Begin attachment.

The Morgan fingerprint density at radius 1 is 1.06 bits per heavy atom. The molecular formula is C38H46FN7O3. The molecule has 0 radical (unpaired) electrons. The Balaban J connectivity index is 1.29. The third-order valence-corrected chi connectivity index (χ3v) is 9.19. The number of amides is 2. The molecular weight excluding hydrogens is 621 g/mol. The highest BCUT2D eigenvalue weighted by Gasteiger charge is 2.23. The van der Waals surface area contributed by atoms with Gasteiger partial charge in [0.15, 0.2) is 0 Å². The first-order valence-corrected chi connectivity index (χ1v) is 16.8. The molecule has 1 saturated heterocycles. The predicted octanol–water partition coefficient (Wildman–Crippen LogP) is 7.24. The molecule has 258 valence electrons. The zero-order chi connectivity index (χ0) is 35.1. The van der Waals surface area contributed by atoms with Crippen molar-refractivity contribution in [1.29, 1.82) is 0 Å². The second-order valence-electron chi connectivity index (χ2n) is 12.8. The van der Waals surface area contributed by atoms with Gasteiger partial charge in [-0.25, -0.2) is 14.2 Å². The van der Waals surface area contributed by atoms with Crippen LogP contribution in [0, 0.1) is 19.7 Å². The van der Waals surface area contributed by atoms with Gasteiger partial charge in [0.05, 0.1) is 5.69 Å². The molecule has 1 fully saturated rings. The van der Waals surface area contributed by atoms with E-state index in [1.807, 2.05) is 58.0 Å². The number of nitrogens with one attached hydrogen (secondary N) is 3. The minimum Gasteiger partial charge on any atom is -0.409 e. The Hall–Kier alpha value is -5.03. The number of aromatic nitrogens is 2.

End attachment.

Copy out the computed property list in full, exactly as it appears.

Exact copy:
The Morgan fingerprint density at radius 1 is 1.06 bits per heavy atom. The molecular formula is C38H46FN7O3. The molecule has 0 radical (unpaired) electrons. The Balaban J connectivity index is 1.29. The third-order valence-corrected chi connectivity index (χ3v) is 9.19. The number of amides is 2. The molecular weight excluding hydrogens is 621 g/mol. The highest BCUT2D eigenvalue weighted by Gasteiger charge is 2.23. The van der Waals surface area contributed by atoms with Gasteiger partial charge in [0.15, 0.2) is 0 Å². The first-order valence-corrected chi connectivity index (χ1v) is 16.8. The molecule has 1 saturated heterocycles. The predicted octanol–water partition coefficient (Wildman–Crippen LogP) is 7.24. The molecule has 258 valence electrons. The zero-order chi connectivity index (χ0) is 35.1. The van der Waals surface area contributed by atoms with Crippen molar-refractivity contribution in [1.29, 1.82) is 0 Å². The second-order valence-electron chi connectivity index (χ2n) is 12.8. The van der Waals surface area contributed by atoms with Gasteiger partial charge in [-0.25, -0.2) is 14.2 Å². The van der Waals surface area contributed by atoms with Crippen LogP contribution in [0, 0.1) is 19.7 Å². The van der Waals surface area contributed by atoms with Gasteiger partial charge in [0.05, 0.1) is 5.69 Å². The molecule has 1 fully saturated rings. The van der Waals surface area contributed by atoms with E-state index in [1.807, 2.05) is 58.0 Å². The number of nitrogens with one attached hydrogen (secondary N) is 3. The minimum Gasteiger partial charge on any atom is -0.409 e. The Hall–Kier alpha value is -5.03. The number of aromatic nitrogens is 2.